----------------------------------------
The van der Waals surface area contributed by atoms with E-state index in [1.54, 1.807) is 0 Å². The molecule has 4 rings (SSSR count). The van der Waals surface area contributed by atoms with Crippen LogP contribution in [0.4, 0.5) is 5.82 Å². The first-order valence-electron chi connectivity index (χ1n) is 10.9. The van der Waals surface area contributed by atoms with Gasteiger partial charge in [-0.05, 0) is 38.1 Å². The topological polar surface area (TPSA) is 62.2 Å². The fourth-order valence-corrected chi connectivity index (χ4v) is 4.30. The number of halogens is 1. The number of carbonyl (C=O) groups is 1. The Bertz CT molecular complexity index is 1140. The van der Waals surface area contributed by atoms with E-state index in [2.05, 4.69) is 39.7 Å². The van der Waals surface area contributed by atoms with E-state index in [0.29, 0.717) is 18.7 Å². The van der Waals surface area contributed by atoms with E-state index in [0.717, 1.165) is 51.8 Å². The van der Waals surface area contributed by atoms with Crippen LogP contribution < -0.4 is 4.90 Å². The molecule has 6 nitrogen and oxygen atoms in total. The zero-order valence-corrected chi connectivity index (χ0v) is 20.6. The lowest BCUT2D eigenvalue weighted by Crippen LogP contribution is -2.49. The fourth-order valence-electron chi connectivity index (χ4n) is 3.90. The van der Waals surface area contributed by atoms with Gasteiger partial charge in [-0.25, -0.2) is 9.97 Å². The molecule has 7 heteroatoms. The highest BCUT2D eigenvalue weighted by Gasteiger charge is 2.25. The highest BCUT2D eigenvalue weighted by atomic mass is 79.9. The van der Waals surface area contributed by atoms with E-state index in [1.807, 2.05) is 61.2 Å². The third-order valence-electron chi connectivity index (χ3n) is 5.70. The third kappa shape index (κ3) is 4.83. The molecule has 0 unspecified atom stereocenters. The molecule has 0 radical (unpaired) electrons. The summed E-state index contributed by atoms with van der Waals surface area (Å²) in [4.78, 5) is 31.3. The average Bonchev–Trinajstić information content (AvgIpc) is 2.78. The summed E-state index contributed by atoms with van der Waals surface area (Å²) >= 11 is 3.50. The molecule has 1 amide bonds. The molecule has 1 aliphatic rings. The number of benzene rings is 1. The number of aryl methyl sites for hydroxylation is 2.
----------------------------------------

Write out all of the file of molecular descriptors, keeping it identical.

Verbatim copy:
The van der Waals surface area contributed by atoms with E-state index in [1.54, 1.807) is 0 Å². The molecule has 4 rings (SSSR count). The van der Waals surface area contributed by atoms with Crippen LogP contribution in [0.4, 0.5) is 5.82 Å². The first-order valence-electron chi connectivity index (χ1n) is 10.9. The van der Waals surface area contributed by atoms with Gasteiger partial charge in [-0.05, 0) is 38.1 Å². The topological polar surface area (TPSA) is 62.2 Å². The fourth-order valence-corrected chi connectivity index (χ4v) is 4.30. The number of halogens is 1. The number of carbonyl (C=O) groups is 1. The Bertz CT molecular complexity index is 1140. The van der Waals surface area contributed by atoms with E-state index in [2.05, 4.69) is 39.7 Å². The van der Waals surface area contributed by atoms with E-state index in [0.29, 0.717) is 18.7 Å². The van der Waals surface area contributed by atoms with E-state index in [0.717, 1.165) is 51.8 Å². The van der Waals surface area contributed by atoms with Crippen LogP contribution < -0.4 is 4.90 Å². The molecule has 6 nitrogen and oxygen atoms in total. The zero-order valence-corrected chi connectivity index (χ0v) is 20.6. The lowest BCUT2D eigenvalue weighted by Crippen LogP contribution is -2.49. The fourth-order valence-electron chi connectivity index (χ4n) is 3.90. The van der Waals surface area contributed by atoms with Gasteiger partial charge in [-0.25, -0.2) is 9.97 Å². The molecule has 7 heteroatoms. The highest BCUT2D eigenvalue weighted by Gasteiger charge is 2.25. The highest BCUT2D eigenvalue weighted by atomic mass is 79.9. The van der Waals surface area contributed by atoms with E-state index in [1.807, 2.05) is 61.2 Å². The third-order valence-electron chi connectivity index (χ3n) is 5.70. The third kappa shape index (κ3) is 4.83. The molecule has 0 unspecified atom stereocenters. The molecule has 0 radical (unpaired) electrons. The summed E-state index contributed by atoms with van der Waals surface area (Å²) in [4.78, 5) is 31.3. The average Bonchev–Trinajstić information content (AvgIpc) is 2.78. The summed E-state index contributed by atoms with van der Waals surface area (Å²) >= 11 is 3.50. The molecule has 1 amide bonds. The molecule has 1 aliphatic rings. The number of benzene rings is 1. The number of aryl methyl sites for hydroxylation is 2.